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Hero bus driver calls for first-aid training for all operators

Last Updated Feb 16, 2018 at 1:39 pm EDT

A Mississauga bus driver who is being hailed a hero for giving CPR to a passenger who had a heart attack is calling for first-aid training for all transit operators in the GTA.

Ben Elliott, a 10-year veteran with MiWay transit, said a Peel Paramedics dispatcher had to walk him through CPR step-by-step last Thursday after a man’s heart stopped while on his bus.

“It was very traumatic,” Elliott said. “It was a bad situation for sure and very shortly after it got actually a lot worse.”

Elliott said he was driving the 57 Courtneypark south at 5:37 a.m., when a passenger came running up to the front of the bus to tell him another man was having a medical episode at the back.

Elliott said the man couldn’t speak, his hands were tight against his chest and he was gurgling and growling. The two men then called 911. Elliott and another passenger moved the man to the floor of the bus, put the phone on speaker and placed it on a nearby seat.

Elliott said when the man stopped making any sounds, he told the dispatcher to hurry crews to his location. That’s when the dispatcher told him he’d have to perform CPR.

“The dispatcher was absolutely phenomenal,” Elliott said. “She said everything I needed to hear to help calm me down and get me [to do] what I needed to do.”

Elliott said the life-and-death incident shows all bus operators should get basic first-aid training.

“I do strongly believe that it is something that should be offered,” he said.

Jack Jackson, president of ATU Local 1572, the union representing MiWay bus operators, said it’s something that should be considered across the country.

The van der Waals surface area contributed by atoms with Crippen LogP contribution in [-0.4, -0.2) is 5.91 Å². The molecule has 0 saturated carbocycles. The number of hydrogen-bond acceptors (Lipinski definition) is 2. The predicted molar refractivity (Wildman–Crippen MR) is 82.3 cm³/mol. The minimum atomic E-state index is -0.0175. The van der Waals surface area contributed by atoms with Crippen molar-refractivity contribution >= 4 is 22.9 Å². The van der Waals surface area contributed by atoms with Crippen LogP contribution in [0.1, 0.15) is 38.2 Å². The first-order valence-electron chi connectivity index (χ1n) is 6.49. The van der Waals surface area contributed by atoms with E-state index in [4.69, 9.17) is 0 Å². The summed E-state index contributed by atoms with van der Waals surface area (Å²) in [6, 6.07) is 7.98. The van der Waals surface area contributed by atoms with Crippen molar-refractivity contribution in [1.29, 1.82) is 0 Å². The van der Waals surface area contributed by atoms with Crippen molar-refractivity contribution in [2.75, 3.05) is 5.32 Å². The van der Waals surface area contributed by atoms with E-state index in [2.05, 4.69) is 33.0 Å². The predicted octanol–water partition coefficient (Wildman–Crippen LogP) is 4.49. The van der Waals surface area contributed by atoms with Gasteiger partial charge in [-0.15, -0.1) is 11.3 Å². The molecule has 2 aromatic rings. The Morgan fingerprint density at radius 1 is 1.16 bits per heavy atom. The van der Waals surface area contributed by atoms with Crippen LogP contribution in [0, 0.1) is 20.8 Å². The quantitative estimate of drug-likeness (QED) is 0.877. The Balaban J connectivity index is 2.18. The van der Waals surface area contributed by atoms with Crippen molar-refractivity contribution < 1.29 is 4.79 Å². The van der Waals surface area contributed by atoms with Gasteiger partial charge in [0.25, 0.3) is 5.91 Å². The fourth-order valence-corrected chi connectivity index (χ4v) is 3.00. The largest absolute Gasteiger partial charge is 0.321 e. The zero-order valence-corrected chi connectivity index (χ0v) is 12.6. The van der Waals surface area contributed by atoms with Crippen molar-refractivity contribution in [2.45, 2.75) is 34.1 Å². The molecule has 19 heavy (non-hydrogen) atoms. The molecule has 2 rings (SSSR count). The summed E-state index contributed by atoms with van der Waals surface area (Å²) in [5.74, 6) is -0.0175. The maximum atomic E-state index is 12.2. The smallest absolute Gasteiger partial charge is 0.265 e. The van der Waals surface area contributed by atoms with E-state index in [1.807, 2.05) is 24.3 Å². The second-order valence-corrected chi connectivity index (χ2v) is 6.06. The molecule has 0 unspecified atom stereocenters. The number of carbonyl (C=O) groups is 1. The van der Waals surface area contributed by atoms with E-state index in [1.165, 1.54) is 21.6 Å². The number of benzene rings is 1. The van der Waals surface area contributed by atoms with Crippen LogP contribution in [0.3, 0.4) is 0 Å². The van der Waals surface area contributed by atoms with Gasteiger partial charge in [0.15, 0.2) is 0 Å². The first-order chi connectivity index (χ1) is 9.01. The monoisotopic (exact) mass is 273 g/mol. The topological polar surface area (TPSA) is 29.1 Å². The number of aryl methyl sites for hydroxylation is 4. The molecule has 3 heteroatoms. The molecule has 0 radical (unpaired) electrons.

“I think the biggest takeaway is that this isn’t shocking for us,” Jackson said. “We see our operators jump into action all across Canada.”

MiWay said there are no immediate plans to expand the standard five-week training given to all operators.

“A large part of it is driving,” said Patrick Phaneuf, senior manager of transit operations. “But there’s also customer service, customer relations and a good component is recognizing emergency medical situations.”

The TTC, the largest and oldest urban transit provider in the GTA, trains its transit enforcement unit in first aid, along with selected station staff. Its subway, streetcar and bus operators do not get first-aid training.

“The operators on all of our vehicles have what’s called a trump unit that allows them to connect right back to transit control, who then can dispatch emergency crews as needed,” said TTC spokesman Stuart Green.

Elliott, however, said Thursday’s episode shows that seconds count. Firefighters arrived within five minutes and continued performing CPR.

The man is now recovering in hospital.

“Anybody in that situation, you want to help them the best you can and you’re gonna do whatever you can to help,” Elliott said.

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